Common Rule Changes
The “Common Rule,” also known as the Federal Policy for the Protection of Human Subjects, is the common ethical standard for publicly funded research in the United States. Changes to the Common Rule were issued by the Department of Health and Human Services (HHS) in January 2017. Most changes will go into effect on January 21, 2019.
Revised Common Rule Delayed
On January 19, 2018, changes to regulations for protecting human research participants (also known as the revised “Common Rule”) were scheduled to take effect. However, the revised Common Rule has been delayed. We learned on June 19 that the revised Common Rule will be delayed for an additional six months. The new compliance date is now January 21, 2019. Institutions do have the option to implement three provisions during this delay to exclude IRB review for certain activities, eliminate continuing review for most minimal risk research, and eliminate the IRB’s review of grant applications. The University of Minnesota will not implement these provisions prior to the compliance date.
New regulations do not impact studies approved prior to January 21, 2019.
For new studies, approved after January 21, 2019, expect to see:
- Changes in ETHOS
- Revisions to Informed Consent Template (Posted January 2018)
- HRPP Toolkit updates (manuals, SOPs, worksheets, checklists)
- The University of Minnesota position regarding sIRB
Major Regulatory Changes
Many Common Rule changes relate to IRB management and function, but researchers may also be affected.
Major changes include:
Continuing review is no longer required for some minimal risk research, including studies where the only remaining activity is the analysis of identifiable data/biospecimens or activity to obtain follow-up clinical data. In most cases, minimal risk studies will no longer require continuing review. The IRB will notify researchers upon initial approval about any post-approval review requirements.
The categories of research that are exempt from IRB review have been expanded and some existing categories have been clarified. Some exemptions may require "limited IRB review" (similar to an expedited review process), while others may qualify for "self-determination." Under the revised rule, researchers will still submit all human participant research to the IRB to determine any exemptions.
A new "Key Elements" section and rearranged content aims to facilitate a potential research subject's decision to participate or not. A new option for broad consent may be available in the future for University of Minnesota studies, but the University will not offer this option to researchers until it receives further guidance about implementing the option from regulators and advisory groups: Office for Human Research Protections (OHRP); Secretary's Advisory Committee on Human Research Protections (SACHRP).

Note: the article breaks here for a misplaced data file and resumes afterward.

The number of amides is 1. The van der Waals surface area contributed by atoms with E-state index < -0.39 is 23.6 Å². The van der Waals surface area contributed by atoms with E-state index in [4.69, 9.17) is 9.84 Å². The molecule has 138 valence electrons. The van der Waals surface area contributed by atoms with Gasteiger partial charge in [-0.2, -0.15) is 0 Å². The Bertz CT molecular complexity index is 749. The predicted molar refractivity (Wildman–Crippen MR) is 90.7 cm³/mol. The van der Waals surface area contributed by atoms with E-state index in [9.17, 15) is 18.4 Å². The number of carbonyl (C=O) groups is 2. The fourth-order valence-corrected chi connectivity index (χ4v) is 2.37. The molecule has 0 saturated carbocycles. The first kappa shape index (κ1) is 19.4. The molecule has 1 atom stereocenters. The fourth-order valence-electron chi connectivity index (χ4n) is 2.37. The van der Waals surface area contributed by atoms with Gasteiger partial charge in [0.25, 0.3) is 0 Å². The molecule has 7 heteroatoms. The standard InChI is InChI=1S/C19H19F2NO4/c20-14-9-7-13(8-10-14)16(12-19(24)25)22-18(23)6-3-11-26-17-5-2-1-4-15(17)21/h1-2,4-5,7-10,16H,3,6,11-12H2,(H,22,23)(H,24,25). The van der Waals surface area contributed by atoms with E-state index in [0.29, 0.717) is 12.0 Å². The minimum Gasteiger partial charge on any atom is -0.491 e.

Single IRB-of-Record (sIRB)
Most federally funded collaborative research projects located in the US that require IRB oversight will be required to use a single IRB (commercial, academic, or hospital-based) starting January 2020. See the NIH Regulatory Changes.
- The University of Minnesota will continue the requirement that all human research undergo review by a U of M-designated IRB. Common Rule and/or FDA rules will apply to all human research at the University of Minnesota.
- The University of Minnesota will not adopt the option for broad consent until further guidance about implementing the option is available from OHRP/SACHRP. This applies to the storage, maintenance, and secondary research use of identifiable private information or identifiable biospecimens.
- The University of Minnesota IRB will maintain two toolkits, one reflecting pre-January 21, 2019 regulatory requirements (will be referred to as “pre-2018 rule”) and one reflecting post-January 21 requirements (will be referred to as “revised rule”).
- The UMN IRB will apply the revised rule to all new applications approved on or after January 21, 2019. IRB applications submitted in the weeks prior to January 21 may not be reviewed by the IRB in time for the “pre-2018” rule to apply. Please check the IRB metrics page prior to submission to help you predict under which rule your study is likely to be reviewed.
- After the implementation date (January 21, 2019), studies that were approved under the pre-2018rule will continue to be evaluated against those regulations. The decision to transition a study from pre-2108 to the revised rule will be at the discretion of the reviewing IRB.
- The IRB released new consent templates that meet revised rule requirements well in advance of the revised rule compliance date. These templates can be used at any time and do not conflict with either set of rule requirements.